It’s now been a little over a week since Sony unveiled some of the specs of the PlayStation 5. As we discussed on last week’s podcast, there is a power gap in favor of the Xbox Series X.
However, we’re also very careful in speaking about the gap due to the complexities in game development. Thus we always look to game developers who are actually working with these units.
Over the course of the last week, a few third-party (or unnamed) developers have begun to speak out on the hardware which we found notable. As time goes on, and more developers have substantial time invested on the development kits, we’ll hear more details. For now, we found these quotes to be notable.
Chris Grannell is a developer who spent 15 years working on PlayStation games for both the PS3 and PS4 including Killzone 2 and Wipeout. He stated the following:
I’ve chatted to a few devs and they have confirmed the power difference is quite staggering. However they have said it doesn’t mean you can’t make good games on the PS5.
When asked about the speed of the PS5’s SSD having an impact, he later followed with:
As blistering as the PS5 SSD is it’s not going to make up for the loss of CU’s and variance in clock speeds on the CPU and GPU. It’s also nowhere near GDDR6 levels so it can’t reliably be used as virtual memory.
In the latest episode of Xbox Unlocked, IGN’s weekly Xbox show, the following quote was given from an unnamed developer which echoed the CU count being a large factor:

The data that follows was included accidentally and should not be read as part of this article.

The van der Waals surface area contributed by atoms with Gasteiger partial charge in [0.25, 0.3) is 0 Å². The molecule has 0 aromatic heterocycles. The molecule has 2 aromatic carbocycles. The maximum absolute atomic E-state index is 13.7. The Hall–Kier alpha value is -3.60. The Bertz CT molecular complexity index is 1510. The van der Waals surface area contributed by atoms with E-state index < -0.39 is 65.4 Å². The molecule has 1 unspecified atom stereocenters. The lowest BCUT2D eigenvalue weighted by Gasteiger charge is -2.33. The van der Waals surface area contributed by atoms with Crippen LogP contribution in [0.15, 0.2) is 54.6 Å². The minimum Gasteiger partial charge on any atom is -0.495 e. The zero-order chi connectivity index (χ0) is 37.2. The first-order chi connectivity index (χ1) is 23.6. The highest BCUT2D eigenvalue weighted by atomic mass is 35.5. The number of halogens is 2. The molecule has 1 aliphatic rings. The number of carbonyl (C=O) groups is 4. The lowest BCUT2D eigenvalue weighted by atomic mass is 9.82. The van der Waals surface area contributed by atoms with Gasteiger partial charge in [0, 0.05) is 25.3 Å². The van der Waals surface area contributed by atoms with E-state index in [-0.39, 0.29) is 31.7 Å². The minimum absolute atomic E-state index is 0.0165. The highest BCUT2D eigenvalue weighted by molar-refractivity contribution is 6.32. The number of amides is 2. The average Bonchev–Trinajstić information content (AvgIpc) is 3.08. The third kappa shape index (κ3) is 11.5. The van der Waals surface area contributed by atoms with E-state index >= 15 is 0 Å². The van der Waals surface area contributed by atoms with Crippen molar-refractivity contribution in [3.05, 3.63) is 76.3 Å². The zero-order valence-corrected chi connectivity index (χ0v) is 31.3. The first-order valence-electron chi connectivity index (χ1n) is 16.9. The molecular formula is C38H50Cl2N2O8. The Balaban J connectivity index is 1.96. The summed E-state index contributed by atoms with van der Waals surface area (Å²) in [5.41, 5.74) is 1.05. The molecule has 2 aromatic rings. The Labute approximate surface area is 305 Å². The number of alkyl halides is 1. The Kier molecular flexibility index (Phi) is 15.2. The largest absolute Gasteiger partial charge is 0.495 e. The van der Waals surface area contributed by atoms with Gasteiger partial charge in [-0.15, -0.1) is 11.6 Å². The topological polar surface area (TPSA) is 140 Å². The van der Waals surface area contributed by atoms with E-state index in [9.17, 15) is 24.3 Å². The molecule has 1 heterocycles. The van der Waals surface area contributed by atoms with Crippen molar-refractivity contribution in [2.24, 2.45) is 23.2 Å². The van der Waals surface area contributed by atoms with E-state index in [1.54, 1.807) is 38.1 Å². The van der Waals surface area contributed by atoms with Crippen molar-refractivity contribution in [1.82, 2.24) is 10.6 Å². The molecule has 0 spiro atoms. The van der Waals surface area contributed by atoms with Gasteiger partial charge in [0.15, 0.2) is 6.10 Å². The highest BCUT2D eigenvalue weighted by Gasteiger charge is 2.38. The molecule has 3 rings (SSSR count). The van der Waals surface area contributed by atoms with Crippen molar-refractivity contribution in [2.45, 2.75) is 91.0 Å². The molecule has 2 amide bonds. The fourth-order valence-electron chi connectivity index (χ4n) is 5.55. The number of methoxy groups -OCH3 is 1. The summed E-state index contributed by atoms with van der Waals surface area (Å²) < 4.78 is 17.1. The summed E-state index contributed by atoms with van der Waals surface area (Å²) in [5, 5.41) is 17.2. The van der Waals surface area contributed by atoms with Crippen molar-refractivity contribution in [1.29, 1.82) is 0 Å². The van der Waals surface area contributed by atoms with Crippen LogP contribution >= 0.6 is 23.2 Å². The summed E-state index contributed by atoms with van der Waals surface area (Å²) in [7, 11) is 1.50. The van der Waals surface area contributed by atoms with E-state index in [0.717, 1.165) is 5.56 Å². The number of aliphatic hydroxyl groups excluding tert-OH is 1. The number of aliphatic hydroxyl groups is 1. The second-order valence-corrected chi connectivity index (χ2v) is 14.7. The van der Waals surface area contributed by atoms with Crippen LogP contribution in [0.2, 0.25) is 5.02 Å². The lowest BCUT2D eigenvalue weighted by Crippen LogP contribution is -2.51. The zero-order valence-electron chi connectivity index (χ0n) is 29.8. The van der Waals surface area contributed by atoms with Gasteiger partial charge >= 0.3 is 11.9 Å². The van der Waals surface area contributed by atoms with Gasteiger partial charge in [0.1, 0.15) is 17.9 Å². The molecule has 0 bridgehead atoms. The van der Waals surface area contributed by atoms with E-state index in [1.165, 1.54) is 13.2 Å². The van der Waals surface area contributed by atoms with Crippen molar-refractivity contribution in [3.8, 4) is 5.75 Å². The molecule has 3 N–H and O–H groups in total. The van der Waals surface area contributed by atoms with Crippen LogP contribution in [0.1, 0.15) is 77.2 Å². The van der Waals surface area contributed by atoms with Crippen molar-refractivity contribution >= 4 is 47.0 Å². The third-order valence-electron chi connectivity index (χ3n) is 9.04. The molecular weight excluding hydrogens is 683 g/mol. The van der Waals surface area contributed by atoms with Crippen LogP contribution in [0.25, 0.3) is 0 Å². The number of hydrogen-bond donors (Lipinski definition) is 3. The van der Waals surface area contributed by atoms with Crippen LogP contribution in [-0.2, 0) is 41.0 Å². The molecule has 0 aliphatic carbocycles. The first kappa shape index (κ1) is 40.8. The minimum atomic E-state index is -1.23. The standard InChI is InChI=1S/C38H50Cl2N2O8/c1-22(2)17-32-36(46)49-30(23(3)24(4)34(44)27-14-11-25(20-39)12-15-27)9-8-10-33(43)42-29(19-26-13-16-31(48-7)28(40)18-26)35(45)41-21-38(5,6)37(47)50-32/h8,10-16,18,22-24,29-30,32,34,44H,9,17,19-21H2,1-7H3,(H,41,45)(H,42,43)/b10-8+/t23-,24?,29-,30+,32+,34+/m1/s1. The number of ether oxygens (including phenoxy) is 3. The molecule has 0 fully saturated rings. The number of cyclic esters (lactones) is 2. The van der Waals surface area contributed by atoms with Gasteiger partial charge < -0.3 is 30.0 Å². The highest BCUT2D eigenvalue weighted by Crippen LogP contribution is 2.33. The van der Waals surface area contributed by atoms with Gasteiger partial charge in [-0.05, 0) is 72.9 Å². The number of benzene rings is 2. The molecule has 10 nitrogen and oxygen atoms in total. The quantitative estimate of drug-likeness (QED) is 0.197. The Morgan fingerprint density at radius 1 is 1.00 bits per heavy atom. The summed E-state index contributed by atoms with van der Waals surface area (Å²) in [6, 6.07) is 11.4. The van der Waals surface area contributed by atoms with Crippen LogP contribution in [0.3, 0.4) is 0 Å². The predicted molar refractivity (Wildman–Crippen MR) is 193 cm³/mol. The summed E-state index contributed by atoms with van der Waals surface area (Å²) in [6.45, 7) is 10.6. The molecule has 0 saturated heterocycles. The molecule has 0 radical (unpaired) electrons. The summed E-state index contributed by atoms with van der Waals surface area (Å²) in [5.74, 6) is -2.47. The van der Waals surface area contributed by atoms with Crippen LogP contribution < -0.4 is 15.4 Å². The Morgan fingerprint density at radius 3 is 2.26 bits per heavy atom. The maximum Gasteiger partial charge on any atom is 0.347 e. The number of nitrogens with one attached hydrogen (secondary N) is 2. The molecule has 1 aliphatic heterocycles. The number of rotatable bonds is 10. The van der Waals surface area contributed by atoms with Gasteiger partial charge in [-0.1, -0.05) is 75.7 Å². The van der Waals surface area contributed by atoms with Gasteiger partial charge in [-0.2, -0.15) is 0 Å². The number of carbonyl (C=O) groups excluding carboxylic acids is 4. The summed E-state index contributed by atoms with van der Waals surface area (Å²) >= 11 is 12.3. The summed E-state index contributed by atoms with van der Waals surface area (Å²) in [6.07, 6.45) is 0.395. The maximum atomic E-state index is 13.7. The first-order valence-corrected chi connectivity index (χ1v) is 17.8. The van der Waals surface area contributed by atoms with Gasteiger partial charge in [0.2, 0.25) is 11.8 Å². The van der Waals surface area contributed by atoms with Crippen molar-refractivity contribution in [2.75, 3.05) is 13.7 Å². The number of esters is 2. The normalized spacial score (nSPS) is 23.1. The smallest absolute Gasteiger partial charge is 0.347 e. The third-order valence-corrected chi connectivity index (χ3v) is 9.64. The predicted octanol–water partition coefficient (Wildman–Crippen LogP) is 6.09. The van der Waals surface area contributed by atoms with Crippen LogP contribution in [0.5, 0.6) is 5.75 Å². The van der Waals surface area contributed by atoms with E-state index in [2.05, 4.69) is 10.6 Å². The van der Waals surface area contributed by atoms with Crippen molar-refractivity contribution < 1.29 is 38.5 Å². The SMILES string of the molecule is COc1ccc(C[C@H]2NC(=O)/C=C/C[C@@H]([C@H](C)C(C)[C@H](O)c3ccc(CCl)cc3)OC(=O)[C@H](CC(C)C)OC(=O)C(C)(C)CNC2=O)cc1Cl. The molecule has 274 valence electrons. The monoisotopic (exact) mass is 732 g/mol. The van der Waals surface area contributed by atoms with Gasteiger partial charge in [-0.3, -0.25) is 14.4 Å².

The in-house tools which are Unix based for Sony versus Microsoft with DirectX12 will dictate how efficient their use of the hardware is. With that said, Mark Cerny pulled a quick one on the general public with the way he delivered the Sony PS5’s specs. First off, we have no clue what the sustained numbers of the GPU and CPU are. However judging by the leak that did nail the Series X numbers, they are significantly lower. That said, one of the things you and most general users skip over is how the CU count is a huge drawback on all modern executions such as ray tracing, variable rate shading, VFFR, etc…meaning the CU cores are tied to the ray tracing cores. So with that said, the PS5 has 40% or so fewer CUs.
Now to Microsoft’s biggest advantage, their speed numbers are locked and are not boost numbers which with software updates they might be able to push as there’s always headroom.
Grant Kot is a developer who is currently working on his first console game. He says that the combination of DirectX12 Ultimate and console power drove his direction to the Xbox ecosystem:
As a single developer who has not put out any previous console games, I am choosing to focus on the DirectX ecosystem, which supports XBox, PC and cloud. XBox being more powerful in compute is also a factor.
As we’ve also heard, some developers have commented on the PS5 having unique features that will be better understood in time. While we certainly believe that to be true, these quotes have come from Sony development studios and thus we’re focusing on independent developers experiences.
From all accounts, the Series X is absolutely taking the power crown into next-generation as we had assumed for a long time now. Regardless, it goes without saying that we are extremely excited for both the Xbox and PlayStation 5 and we can’t wait to see more from developers on both consoles as they get closer to launch.